Skateboarding is a popular activity enjoyed by many young people. However, it's also an activity that causes many unintentional injuries. The American Academy of Orthopaedic Surgeons encourages physical activity as part of an overall health and fitness plan. You can have fun, but it is always important to be safe!
Each year in the United States, skateboarding injuries cause about 50,000 visits to emergency departments and 1500 children and adolescents to be hospitalized. (Source: AAP, March 2002.) According to the U.S. Consumer Product Safety Commission (CPSC), more than 15,600 persons need hospital emergency room treatment each year for injuries related to skateboarding. Fractures are a frequent type of injury. Deaths as a result of collisions with motor vehicles and from falls are also reported.
Irregular riding surfaces account for more than half of the skateboarding injuries caused by falls. Wrist injury is the number one injury, usually a sprain or a fracture. Skateboarders who have been skating for less than a week suffered one-third of the injuries. When experienced riders suffered injuries, it was usually from falls that were caused by rocks and other irregularities in the riding surface.
According to the American Academy of Pediatrics (AAP):
- Children under age 5 years old should never ride a skateboard.
- Children aged 6 to 10 years old need close supervision from an adult or trustworthy adolescent whenever they ride a skateboard.
The National Safety Council offers these skateboarding tips:
The skateboard/protective gear
- There are boards with varying characteristics for different types of riding; i.e., slalom, freestyle or speed. Some boards are rated as to the weight of the intended user.
- Protective equipment, such as closed, slip-resistant shoes, helmets and specially designed padding, may not fully protect skateboarders from fractures, but wearing it can reduce the number and severity of cuts and scrapes.
- Padded jackets and shorts are available for skateboarders, as well as padding for hips, knees and elbows. Wrist braces and special skateboarding gloves also can help absorb the impact of a fall. Heavy duty pads are also available and recommended for large or difficult stunts.
- The protective equipment currently on the market is not subject to government performance standards and careful selection is necessary.
- In a helmet, look for proper fit and a chin strap; notice whether the helmet blocks vision and hearing. If padding is too tight, it could restrict circulation and reduce the ability to move freely. Loose-fitting padding, on the other hand, could slip off or slide out of position.
Wear proper protective equipment
Before getting on your skateboard, empty your pockets of all hard and sharp objects and put on your protective gear. Always wear your gear whether or not you are simply going from one point to another or attempting a new trick or not. Wear your gear every trip, every trick, every time. Essential protective equipment includes:
- A properly fitting helmet
- Wrist guards
- Knee and elbow pads
To protect your head from injury, always wear a properly fitting helmet. This is true no matter what your age, level of experience or location where you are skateboarding. Get a quality bicycle or multi-sport helmet. It should meet or exceed safety standards of the U.S Consumer Product Safety Commission (CPSC) or Snell Memorial Foundation. You may need to try on several sizes and models to find a helmet that fits your head correctly and securely. A properly fitting helmet:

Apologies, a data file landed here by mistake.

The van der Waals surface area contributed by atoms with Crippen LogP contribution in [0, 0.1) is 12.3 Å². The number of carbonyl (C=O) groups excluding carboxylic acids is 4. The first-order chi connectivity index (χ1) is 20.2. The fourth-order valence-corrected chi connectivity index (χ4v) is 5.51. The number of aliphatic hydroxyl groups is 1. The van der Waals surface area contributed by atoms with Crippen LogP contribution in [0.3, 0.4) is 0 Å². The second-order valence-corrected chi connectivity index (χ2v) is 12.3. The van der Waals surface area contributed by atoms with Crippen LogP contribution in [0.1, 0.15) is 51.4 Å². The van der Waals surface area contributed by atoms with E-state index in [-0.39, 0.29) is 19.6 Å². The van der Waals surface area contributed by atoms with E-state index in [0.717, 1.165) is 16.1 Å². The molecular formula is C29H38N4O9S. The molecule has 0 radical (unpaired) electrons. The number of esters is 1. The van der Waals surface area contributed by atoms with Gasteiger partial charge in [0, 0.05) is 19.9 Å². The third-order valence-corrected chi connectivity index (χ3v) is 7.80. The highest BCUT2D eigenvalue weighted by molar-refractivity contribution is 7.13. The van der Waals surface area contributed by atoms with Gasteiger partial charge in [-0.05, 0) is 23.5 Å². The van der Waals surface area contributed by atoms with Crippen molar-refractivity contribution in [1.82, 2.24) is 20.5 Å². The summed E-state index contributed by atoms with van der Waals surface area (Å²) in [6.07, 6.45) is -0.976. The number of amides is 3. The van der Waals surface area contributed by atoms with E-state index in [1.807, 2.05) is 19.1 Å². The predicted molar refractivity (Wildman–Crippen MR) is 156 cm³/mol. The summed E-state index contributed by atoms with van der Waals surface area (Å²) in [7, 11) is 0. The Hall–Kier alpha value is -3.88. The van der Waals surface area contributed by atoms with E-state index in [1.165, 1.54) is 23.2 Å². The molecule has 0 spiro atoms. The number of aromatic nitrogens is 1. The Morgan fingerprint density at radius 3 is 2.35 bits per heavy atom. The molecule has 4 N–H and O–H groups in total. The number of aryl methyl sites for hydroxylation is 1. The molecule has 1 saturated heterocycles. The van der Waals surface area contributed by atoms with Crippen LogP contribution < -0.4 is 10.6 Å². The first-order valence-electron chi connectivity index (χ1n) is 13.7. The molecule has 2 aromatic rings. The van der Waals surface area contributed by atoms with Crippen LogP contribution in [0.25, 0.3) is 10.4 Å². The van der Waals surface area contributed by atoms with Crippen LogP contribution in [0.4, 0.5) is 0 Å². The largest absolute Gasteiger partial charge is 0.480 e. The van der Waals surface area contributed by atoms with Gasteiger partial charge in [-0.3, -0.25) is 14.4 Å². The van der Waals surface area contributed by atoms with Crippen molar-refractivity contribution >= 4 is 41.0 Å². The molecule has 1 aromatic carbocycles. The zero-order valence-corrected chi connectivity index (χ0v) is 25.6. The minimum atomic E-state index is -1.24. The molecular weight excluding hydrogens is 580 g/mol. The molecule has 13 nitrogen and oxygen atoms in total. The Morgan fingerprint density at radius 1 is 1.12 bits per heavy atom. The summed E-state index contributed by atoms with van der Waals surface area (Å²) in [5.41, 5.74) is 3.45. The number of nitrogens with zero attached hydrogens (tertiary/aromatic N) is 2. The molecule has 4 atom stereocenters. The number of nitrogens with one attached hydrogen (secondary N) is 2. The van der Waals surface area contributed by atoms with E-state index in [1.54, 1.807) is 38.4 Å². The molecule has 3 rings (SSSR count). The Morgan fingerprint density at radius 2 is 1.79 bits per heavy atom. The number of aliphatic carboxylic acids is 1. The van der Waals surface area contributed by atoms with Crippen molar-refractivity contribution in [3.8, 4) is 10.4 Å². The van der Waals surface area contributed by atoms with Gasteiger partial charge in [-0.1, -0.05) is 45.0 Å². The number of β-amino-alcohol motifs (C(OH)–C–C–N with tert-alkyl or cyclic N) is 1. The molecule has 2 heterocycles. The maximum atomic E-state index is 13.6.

- Is worn flat on your head with the bottom edge parallel to the ground
- Sits low on your forehead but does not interfere with your movement, vision or hearing
- Has side straps that form a "V" shape around each ear
- Has a buckle that fastens tightly (there should be room to put only two fingers between the strap and your chin)
- Has pads inside that you install or remove so the helmet fits snuggly
- Does not move in any direction when you shake your head in any direction
Replace your helmet when it is damaged, outgrown or at least every five years. You may need to replace it sooner if the manufacturer recommends it.
Note: Effective January 1, 2003, California has expanded its bicycle helmet law to require that children under age 18 wear helmets each time they use a skateboard, in-line skates, roller skates or scooter, making the state's child helmet law the strictest in the nation. Violators face fines of $25, most of which benefits local health departments promoting helmet safety education and subsidizing helmet purchases for low-income families.
How to fall
Learning how to fall may help reduce the chances of a serious injury.
- If you are losing your balance, crouch down on the skateboard so that you will not have as far to fall.
- In a fall, the idea is to land on the fleshy parts of your body and make as many parts of your body land on the surface all at once avoiding harsh impact on any one body part or try to roll rather than absorb the force..
- Even though it may be difficult during a fall, try to relax your body, rather than go stiff.
Tips for using a skateboard
- Give your deck, wheels and trucks a safety check each time before you ride.
- Always wear safety gear.
- Never ride in the street.
- Obey the city laws. Observe traffic and areas where you can and cannot skate.
- Don't skate in crowds of non-skaters.
- Don't skate on another person's or business' private property.
- Only one person per skateboard.
- Never hitch a ride from a car, bicycle, etc (skitching).
- Don't take chances; complicated tricks require careful practice and a specially-designated area.
- Learn to fall—practice falling on a soft surface or grass.